ID is not a theory

Science has always had its share of cranks. But even the most enthusiastic crank knows you can't just claim that an established theory is wrong. You have to propose an alternative explanation. Saying “God did it” is not an explanation. Neither is “We don't know.”

Not only must you provide a testable theory, you must provide evidence. Just yesterday I read a manuscript that made wild, extravagant claims about one particular disease. Their claims were based on a statistical association that they said existed between two pathological conditions, and it would have been interesting, but they failed to provide any evidence that the association existed. (Yes, I have to be vague about things in peer-review). I wanted to encourage them, but since they had no evidence I had to recommend flat rejection.

The intelligent designers have no evidence either. Criticizing a competing theory doesn't count as evidence. Creationists say physicists don't know how to reconcile QM and relativity, so they never will—and if they did, that would just prove that the theories are arbitrary and socially constructed. The multiverse hypothesis and string theory are unsubstantiated and make implausible claims, so they always will. And “Darwinism” doesn't explain this or that feature of life—consciousness, says one; proteins or the first cell, says another—to our satisfaction, so it never will. And so, say the creationists, science is hanging by a thread.

That creationists all cite each other and give each other pep talks like this hints at a certain desperation; but what is worse, from a scientific view, is the dishonesty in the overall idea. It is the conviction that because something is not fully understood, it is unexplainable, and therefore God did it. Worst of all, they pretend that their motivation is not biblical literalism.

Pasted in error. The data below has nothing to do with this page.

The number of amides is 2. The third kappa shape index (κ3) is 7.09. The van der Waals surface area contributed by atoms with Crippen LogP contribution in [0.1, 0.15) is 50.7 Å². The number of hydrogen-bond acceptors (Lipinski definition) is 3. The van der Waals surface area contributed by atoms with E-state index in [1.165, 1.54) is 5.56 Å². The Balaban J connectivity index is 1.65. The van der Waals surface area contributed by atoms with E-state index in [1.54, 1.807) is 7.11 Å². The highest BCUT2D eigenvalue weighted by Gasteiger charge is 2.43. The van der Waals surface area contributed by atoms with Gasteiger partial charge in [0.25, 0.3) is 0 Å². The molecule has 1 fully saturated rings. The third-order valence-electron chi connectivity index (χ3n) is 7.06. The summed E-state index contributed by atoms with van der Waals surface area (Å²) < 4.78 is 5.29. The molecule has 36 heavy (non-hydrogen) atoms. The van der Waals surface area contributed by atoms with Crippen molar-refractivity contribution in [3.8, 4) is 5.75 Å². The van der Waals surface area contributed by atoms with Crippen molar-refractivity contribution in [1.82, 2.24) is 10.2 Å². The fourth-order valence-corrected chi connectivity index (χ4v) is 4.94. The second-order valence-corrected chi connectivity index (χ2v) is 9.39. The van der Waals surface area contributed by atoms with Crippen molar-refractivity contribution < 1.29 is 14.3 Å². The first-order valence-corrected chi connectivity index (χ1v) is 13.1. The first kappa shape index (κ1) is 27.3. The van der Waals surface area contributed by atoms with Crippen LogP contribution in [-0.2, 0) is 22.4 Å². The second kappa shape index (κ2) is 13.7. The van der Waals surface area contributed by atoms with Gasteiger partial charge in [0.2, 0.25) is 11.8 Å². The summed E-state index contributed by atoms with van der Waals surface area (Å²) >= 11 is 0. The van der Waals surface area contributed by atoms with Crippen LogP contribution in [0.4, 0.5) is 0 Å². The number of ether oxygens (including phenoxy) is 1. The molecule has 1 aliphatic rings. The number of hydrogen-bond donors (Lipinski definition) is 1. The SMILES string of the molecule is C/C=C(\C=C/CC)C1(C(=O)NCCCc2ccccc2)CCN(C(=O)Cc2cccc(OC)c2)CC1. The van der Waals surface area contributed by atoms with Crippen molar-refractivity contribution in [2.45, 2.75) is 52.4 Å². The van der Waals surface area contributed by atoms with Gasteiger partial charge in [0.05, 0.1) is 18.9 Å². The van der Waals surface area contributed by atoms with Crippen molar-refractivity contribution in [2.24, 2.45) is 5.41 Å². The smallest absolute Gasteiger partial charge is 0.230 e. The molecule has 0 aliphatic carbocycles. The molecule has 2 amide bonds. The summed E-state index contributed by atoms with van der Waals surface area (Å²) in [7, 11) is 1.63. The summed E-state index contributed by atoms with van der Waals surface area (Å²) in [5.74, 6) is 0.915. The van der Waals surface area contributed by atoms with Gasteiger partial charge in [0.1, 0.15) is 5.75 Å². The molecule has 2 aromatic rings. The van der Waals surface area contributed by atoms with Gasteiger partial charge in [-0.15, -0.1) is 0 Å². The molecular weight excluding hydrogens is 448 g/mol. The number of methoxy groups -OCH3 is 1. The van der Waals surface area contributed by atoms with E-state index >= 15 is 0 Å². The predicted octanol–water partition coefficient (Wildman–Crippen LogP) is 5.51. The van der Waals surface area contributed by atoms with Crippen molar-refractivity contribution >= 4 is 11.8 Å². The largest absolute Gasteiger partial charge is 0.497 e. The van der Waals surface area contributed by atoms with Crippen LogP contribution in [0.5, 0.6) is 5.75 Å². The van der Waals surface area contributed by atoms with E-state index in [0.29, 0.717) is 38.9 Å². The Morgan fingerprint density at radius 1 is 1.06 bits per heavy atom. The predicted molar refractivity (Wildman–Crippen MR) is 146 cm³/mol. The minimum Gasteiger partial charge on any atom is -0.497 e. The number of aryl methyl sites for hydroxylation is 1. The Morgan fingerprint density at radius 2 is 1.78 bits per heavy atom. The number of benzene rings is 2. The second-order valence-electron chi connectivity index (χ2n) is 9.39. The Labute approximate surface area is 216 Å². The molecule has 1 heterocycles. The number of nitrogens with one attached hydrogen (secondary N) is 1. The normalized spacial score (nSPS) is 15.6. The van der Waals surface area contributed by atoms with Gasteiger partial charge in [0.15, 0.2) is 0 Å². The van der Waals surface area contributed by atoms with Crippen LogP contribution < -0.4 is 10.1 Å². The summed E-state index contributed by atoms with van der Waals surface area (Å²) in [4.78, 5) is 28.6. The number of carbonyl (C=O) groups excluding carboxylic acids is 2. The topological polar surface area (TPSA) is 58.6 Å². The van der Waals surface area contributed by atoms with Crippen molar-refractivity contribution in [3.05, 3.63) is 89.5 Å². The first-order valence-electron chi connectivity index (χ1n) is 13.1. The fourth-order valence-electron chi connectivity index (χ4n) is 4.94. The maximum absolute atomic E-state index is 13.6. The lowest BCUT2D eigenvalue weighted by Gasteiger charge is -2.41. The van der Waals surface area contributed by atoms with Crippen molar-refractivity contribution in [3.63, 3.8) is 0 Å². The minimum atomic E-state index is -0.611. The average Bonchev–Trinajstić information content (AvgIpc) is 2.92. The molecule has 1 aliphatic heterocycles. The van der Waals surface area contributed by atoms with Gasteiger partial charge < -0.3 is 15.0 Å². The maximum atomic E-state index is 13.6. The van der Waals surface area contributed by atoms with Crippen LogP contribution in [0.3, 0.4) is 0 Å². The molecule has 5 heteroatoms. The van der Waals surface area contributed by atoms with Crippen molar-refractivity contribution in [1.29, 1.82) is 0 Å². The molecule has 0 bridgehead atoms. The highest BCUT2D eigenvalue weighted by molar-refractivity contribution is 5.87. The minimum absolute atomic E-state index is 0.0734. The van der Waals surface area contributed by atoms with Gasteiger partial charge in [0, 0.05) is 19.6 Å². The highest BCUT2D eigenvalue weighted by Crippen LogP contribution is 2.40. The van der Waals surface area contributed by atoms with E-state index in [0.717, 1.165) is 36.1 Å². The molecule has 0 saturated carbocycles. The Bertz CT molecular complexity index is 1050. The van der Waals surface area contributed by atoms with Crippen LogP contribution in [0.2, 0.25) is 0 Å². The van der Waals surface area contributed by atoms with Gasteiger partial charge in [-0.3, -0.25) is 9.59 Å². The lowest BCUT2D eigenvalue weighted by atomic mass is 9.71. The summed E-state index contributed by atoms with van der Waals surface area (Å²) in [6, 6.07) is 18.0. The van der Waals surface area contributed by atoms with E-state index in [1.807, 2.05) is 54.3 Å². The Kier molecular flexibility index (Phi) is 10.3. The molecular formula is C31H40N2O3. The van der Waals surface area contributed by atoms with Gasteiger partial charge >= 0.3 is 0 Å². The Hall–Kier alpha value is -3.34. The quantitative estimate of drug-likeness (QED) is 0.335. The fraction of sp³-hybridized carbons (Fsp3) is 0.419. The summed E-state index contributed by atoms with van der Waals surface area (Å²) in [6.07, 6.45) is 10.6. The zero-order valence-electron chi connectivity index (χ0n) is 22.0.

It's the argument made by a bureaucrat with tunnel vision who thinks nothing ever changes: if something hasn't been done, it can never be done.

To hear over and over again the same erroneous statistics about protein evolution, based on willful ignorance of biochemistry, will not convince protein scientists to believe in God and ditch evolution. It convinces them that they must avoid any association with religious people, or risk being thought unable to evaluate evidence dispassionately.

The most fundamental traits of conservatism are its honesty and its courage to stand up to uncomfortable and unpopular truths. As such, it is an ally to science as well as religion. Creationism is a turning away from the truth and a return to mysticism and biblical literalism. Conservatives are better and smarter than this.


sep 14 2019, 7:42 am. last edited sep 15 2019, 5:58 am


Related Articles

Bad statistics in intelligent design
Is Darwin's theory of evolution really on the verge of being overthrown? Not by biochemists

Not your grandfather's theory of evolution, Part 1
Darwin's theory of natural selection has mutated almost beyond recognition.